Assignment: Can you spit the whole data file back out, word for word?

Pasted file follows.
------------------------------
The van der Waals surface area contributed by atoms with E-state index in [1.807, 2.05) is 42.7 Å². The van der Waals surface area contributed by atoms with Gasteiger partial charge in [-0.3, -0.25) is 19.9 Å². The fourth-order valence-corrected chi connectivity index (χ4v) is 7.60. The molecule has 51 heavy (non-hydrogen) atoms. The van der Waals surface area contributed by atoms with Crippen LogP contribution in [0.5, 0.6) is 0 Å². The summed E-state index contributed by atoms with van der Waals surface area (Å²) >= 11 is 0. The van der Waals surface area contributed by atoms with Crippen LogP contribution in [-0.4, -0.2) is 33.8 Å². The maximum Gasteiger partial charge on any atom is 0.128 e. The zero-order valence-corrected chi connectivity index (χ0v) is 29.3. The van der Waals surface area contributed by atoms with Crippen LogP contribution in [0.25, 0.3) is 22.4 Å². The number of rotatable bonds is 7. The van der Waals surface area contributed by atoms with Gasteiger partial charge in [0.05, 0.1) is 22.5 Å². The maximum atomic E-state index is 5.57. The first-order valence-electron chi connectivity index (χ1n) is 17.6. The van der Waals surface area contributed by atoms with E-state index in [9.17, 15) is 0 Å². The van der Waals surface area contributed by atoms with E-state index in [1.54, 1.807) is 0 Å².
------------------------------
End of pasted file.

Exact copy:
The van der Waals surface area contributed by atoms with E-state index in [1.807, 2.05) is 42.7 Å². The van der Waals surface area contributed by atoms with Gasteiger partial charge in [-0.3, -0.25) is 19.9 Å². The fourth-order valence-corrected chi connectivity index (χ4v) is 7.60. The molecule has 51 heavy (non-hydrogen) atoms. The van der Waals surface area contributed by atoms with Crippen LogP contribution in [0.5, 0.6) is 0 Å². The summed E-state index contributed by atoms with van der Waals surface area (Å²) >= 11 is 0. The van der Waals surface area contributed by atoms with Crippen LogP contribution in [-0.4, -0.2) is 33.8 Å². The maximum Gasteiger partial charge on any atom is 0.128 e. The zero-order valence-corrected chi connectivity index (χ0v) is 29.3. The van der Waals surface area contributed by atoms with Crippen LogP contribution in [0.25, 0.3) is 22.4 Å². The number of rotatable bonds is 7. The van der Waals surface area contributed by atoms with Gasteiger partial charge in [0.05, 0.1) is 22.5 Å². The maximum atomic E-state index is 5.57. The first-order valence-electron chi connectivity index (χ1n) is 17.6. The van der Waals surface area contributed by atoms with E-state index in [9.17, 15) is 0 Å². The van der Waals surface area contributed by atoms with E-state index in [1.54, 1.807) is 0 Å².